Prof. Jeff McCall '76 Discusses Legacy of Radio's Paul Harvey
March 4, 2009
March 4, 2009, Greencastle, Ind. — Legendary radio broadcaster Paul Harvey, who passed away last Saturday at age 90, was notable for a number of things, notes a story in San Diego, California's North County Times. Harvey's inimitable style included resorting to long pauses, ignoring the broadcast industry's unwritten edict that "dead air" is a bad thing. "He didn't need sound effects or sound bites to tell a story," Jeffrey McCall, professor of communication at DePauw University, tells the newspaper.
The professor adds, "Given the length of his radio career, it is plausible that he reached more people via radio than anybody else in American history. Paul Harvey was clearly a person devoted to family, country and faith. Few media personalities today are so obvious in their commitments to those values."
In his column today, the Times' Randy Dotinga writes, "Harvey, whose commentaries were most recently heard here in San Diego on KFMB-AM, had his share of critics who thought he was more of a huckster than a hero. He certainly was as much of a salesman as a storyteller, eternally hawking a blizzard of pills and potions to his listeners, and he seemed to never meet a great story he didn't like, no matter whether it was true or not. (More on that in a moment.) But even his detractors have to hand it to him: Harvey outlasted everyone of his generation, and he was extraordinarily successful."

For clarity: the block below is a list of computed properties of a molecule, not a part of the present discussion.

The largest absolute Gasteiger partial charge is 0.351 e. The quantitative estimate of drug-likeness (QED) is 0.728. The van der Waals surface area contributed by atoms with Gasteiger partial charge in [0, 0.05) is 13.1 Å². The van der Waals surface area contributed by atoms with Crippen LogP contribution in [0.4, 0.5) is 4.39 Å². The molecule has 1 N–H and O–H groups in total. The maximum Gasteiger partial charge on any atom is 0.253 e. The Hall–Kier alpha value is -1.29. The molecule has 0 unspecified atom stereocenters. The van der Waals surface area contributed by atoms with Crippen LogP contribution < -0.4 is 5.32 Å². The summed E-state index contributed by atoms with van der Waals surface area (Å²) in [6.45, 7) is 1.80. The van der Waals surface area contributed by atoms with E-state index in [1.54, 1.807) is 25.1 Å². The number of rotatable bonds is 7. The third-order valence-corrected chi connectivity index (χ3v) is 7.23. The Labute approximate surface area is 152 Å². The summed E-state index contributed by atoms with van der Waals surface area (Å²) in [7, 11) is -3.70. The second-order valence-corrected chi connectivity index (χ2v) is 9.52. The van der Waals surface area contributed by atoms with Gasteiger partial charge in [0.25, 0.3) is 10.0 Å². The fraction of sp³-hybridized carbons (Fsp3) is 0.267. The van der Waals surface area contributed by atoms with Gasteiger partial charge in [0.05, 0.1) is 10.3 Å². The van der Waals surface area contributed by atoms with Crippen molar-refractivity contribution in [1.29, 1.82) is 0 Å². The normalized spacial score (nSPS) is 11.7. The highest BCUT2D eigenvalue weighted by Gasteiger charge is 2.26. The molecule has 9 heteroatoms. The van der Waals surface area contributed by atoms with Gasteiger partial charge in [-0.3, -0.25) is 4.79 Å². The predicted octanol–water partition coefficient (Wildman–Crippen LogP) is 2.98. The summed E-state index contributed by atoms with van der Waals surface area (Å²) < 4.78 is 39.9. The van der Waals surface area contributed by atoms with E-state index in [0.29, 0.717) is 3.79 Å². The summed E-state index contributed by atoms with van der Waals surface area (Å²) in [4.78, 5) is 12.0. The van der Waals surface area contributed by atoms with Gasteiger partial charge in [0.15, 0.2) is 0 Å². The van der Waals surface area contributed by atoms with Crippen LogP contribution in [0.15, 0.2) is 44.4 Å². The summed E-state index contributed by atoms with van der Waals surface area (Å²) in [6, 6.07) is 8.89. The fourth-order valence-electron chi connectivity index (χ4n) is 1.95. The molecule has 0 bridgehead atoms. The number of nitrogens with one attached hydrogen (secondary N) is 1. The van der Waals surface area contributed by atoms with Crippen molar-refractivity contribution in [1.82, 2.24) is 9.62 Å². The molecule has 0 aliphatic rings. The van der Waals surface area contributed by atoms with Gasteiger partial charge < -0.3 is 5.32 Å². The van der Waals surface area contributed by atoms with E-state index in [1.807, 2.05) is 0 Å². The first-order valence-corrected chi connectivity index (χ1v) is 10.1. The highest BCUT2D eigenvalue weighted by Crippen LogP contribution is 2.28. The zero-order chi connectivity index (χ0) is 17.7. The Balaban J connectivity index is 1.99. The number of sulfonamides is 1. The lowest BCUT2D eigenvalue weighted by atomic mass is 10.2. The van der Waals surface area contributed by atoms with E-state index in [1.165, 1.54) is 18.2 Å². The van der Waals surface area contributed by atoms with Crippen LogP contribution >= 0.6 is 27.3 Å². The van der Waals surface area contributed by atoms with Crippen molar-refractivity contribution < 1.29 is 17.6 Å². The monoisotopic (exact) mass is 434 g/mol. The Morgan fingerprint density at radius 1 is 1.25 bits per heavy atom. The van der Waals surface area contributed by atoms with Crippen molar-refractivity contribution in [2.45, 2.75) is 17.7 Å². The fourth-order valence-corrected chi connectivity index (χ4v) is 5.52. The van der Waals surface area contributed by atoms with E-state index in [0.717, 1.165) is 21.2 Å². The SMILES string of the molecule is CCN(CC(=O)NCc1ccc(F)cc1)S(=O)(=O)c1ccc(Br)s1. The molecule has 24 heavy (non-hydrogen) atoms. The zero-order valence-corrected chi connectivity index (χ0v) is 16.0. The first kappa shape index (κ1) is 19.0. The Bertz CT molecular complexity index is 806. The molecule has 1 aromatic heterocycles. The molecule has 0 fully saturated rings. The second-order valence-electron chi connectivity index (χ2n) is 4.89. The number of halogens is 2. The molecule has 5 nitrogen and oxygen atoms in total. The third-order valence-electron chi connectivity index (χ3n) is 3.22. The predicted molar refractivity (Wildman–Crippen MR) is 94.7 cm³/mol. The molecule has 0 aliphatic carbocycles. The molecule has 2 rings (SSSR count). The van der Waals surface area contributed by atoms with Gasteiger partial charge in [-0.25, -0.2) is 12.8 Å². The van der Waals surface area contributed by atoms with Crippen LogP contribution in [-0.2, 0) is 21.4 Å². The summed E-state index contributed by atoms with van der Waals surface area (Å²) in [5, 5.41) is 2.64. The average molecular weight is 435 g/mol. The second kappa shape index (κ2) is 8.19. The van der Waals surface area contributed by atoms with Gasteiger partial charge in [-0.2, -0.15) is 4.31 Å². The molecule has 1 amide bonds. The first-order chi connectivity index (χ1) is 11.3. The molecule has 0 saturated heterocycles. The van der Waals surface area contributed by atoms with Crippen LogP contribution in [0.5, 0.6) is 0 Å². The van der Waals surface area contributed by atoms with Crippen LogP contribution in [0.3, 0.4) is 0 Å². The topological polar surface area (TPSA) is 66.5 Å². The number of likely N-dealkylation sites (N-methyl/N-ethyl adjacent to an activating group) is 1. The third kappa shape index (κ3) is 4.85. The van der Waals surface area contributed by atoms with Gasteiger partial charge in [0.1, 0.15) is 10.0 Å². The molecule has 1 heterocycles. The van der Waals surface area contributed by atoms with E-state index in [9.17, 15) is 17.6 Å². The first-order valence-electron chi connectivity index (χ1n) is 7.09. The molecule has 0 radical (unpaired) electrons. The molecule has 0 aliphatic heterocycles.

Read the complete text at the newspaper's Web site.
A 1976 graduate of DePauw, Jeff McCall authored Viewer Discretion Advised: Taking Control of Mass Media Influences. He has been cited in articles published by more than 80 newspapers and appeared seven times on FOX News Channel's' O'Reilly Factor. The professor recently wrote of the television networks' "tired and unimaginative formulas." Access his op-ed on that topic -- which was published in the Providence Journal and Indianapolis Star -- in this January 17 article.
Source: North County (Cal.) TimesBack